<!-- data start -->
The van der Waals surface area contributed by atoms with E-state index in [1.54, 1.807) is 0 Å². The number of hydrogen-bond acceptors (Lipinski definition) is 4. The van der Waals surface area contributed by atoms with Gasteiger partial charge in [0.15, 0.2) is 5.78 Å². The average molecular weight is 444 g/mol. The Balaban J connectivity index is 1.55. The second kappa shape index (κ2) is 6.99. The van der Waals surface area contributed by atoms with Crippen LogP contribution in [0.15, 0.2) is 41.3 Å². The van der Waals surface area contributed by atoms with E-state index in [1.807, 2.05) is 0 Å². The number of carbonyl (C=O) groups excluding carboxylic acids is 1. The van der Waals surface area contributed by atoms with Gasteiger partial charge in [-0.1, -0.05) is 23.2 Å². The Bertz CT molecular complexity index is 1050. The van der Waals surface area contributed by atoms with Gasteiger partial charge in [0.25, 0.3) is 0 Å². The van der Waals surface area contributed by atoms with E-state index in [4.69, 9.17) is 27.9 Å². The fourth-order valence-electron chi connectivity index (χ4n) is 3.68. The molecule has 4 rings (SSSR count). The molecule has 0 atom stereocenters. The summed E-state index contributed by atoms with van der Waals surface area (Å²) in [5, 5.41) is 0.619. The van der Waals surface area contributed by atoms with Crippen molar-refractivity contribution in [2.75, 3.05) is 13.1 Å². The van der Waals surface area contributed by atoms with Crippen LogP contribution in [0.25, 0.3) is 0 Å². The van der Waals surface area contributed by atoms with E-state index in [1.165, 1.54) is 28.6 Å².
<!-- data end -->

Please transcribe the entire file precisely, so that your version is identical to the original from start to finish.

The van der Waals surface area contributed by atoms with E-state index in [1.54, 1.807) is 0 Å². The number of hydrogen-bond acceptors (Lipinski definition) is 4. The van der Waals surface area contributed by atoms with Gasteiger partial charge in [0.15, 0.2) is 5.78 Å². The average molecular weight is 444 g/mol. The Balaban J connectivity index is 1.55. The second kappa shape index (κ2) is 6.99. The van der Waals surface area contributed by atoms with Crippen LogP contribution in [0.15, 0.2) is 41.3 Å². The van der Waals surface area contributed by atoms with E-state index in [1.807, 2.05) is 0 Å². The number of carbonyl (C=O) groups excluding carboxylic acids is 1. The van der Waals surface area contributed by atoms with Gasteiger partial charge in [-0.1, -0.05) is 23.2 Å². The Bertz CT molecular complexity index is 1050. The van der Waals surface area contributed by atoms with Gasteiger partial charge in [0.25, 0.3) is 0 Å². The van der Waals surface area contributed by atoms with E-state index in [4.69, 9.17) is 27.9 Å². The fourth-order valence-electron chi connectivity index (χ4n) is 3.68. The molecule has 4 rings (SSSR count). The molecule has 0 atom stereocenters. The summed E-state index contributed by atoms with van der Waals surface area (Å²) in [5, 5.41) is 0.619. The van der Waals surface area contributed by atoms with Crippen molar-refractivity contribution in [2.75, 3.05) is 13.1 Å². The van der Waals surface area contributed by atoms with Crippen LogP contribution in [0.25, 0.3) is 0 Å². The van der Waals surface area contributed by atoms with E-state index in [1.165, 1.54) is 28.6 Å².